1. Assessments will be conducted under conditions that are appropriate for the
student. Such conditions will include the following:
a) Informed consent.
b) An appropriate physical setting.
c) Sufficient time.
d) Current assessment materials.
f) Psychological assessment of students from different cultural, social,
or ethnic backgrounds or students for whom English is not the native
language must be conducted according to best practices established
by the APA and NASP.
2. The assessment battery of tests, methods, and procedures will be aligned with
the reasons for referral, which should be prominently identified in the
psychological report along with conclusions relative to these questions.
3. Due process timelines will comply with federal and state requirements.
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4. Written reports that are relevant to the referral questions will summarize
findings and include recommendations.
D. According to federal and state laws and MCPS procedures, formal written
psychological assessments are due when providing feedback to the IEP evaluation
team. School psychologists will share the results of psychological assessments with
the student’s family (and student when appropriate) prior to an IEP evaluation
E. Reporting Requirements
1. In accordance with MCPS Regulation JOA-RA, Student Records, copies of
psychological assessment reports will be submitted by the school
psychologist to the school, the parent or guardian, and the psychological
services unit. The psychological services unit will maintain the official
record in a manner that is accessible and confidential.
2. In addition to the report, all raw data, protocols, copies of informed consent,
and, as appropriate, Medical Assistance Forms, documentation of the
Montgomery County procedures for confirming Emotional Disturbance and
Mental Retardation (ED/MR procedures), and Attention Deficit
Hyperactivity Disorder (ADHD) forms also will be simultaneously submitted
to the psychological services unit.
3. When a request comes to the psychological services unit, or a school, to
transmit a psychological report to an outside source, the request will be
reviewed and, unless court ordered, released only as authorized by parent(s),
guardian(s), and student of age or as authorized by the Family Educational
Rights and Privacy Act, 20 USC. Section 1232g.
4. The psychological services unit will maintain a computer database to ensure
compliance and to maintain active access to current psychological
F. INFORMED CONSENT
1. The school psychologist must obtain the informed consent of the parent(s),
legal guardian(s), or the student who has attained the age of 18 years or older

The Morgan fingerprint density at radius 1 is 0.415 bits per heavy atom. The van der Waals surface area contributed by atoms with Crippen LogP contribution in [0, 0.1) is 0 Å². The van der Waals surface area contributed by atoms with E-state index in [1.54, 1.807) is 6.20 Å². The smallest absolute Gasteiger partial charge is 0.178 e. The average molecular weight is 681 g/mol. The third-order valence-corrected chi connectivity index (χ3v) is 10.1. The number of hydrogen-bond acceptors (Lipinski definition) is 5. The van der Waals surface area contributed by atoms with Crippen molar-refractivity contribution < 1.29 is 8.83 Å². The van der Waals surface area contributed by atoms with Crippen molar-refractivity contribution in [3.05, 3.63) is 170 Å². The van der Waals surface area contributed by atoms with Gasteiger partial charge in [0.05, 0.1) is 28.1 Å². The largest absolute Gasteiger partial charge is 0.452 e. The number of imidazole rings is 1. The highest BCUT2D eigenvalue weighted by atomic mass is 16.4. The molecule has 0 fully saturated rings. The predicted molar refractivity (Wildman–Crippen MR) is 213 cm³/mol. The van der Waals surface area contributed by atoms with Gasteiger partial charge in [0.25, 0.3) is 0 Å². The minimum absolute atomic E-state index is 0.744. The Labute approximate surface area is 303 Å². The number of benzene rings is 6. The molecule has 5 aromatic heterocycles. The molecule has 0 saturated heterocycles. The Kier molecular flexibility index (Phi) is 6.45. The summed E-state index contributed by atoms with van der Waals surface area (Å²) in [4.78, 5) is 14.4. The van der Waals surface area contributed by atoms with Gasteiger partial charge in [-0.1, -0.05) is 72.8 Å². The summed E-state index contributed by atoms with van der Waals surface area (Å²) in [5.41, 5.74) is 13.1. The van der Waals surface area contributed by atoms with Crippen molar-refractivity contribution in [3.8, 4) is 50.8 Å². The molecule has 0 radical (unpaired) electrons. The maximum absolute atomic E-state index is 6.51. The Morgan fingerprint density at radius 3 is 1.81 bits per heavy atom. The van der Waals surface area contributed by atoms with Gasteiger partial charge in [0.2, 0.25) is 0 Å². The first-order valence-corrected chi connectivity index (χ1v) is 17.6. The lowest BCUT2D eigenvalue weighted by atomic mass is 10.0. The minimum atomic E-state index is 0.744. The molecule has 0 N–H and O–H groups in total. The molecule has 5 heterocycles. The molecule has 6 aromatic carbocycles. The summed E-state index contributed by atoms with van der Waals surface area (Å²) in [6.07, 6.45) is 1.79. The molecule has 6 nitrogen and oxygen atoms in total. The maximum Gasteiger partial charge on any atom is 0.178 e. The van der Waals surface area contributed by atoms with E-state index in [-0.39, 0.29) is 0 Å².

in order to perform a psychological assessment for purposes of IDEA and
Section 504 determinations. Informed consent specifically refers to the
process by which the parent(s), guardian(s), or the student fully comprehend
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a) The reason the referral was made.
b) How the information obtained through psychological assessment will
c) To whom reports will be distributed.
d) Who will have access to the information contained in the report and
the raw data.
e) How long the information will be available for review or to challenge
that which is determined to be inaccurate or misleading.
2. Informed consent also means that an opportunity will be provided for the,
parent or guardian to agree to or decline the assessment. The school
psychologist must state that he/she has an ethical obligation to work in the
best interest of the student.
3. These points must be clearly presented to the parent(s)/guardian(s) or student
of age; and MCPS Form 336-31, must be signed to acknowledge that these
steps have been followed.
4. The school psychologist will distribute copies of the informed consent to the
parent and the school, and submit a copy to the psychological services unit
with the completed report.
5. The school psychologist assigned to the school conducts the psychological
assessment unless the associate superintendent, Office of Special Education
and Student Services and/or designee, or supervisor of psychological services
determines that it is in the best interest of the student to assign a different
school psychologist to complete the assessment.
G. SAFEGUARDING STUDENTS
The welfare of the student is the primary goal of the school psychologist. The
principles by which the psychologist is guided include ethical and legal
considerations, obtaining informed consent, protecting the privacy of self-disclosures
of students, and maintaining confidentiality of written reports.
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The NASP Professional Conduct Manual, which contains the Principles for
Professional Ethics and the Standards for the Provision of School Psychological
Services, will serve as a guideline for the use of psychological assessment in MCPS.
Regulation History: Formerly Regulation 335-3, March 1, 1976 (directory information updated), revised December 1986; revised
August 7, 2007.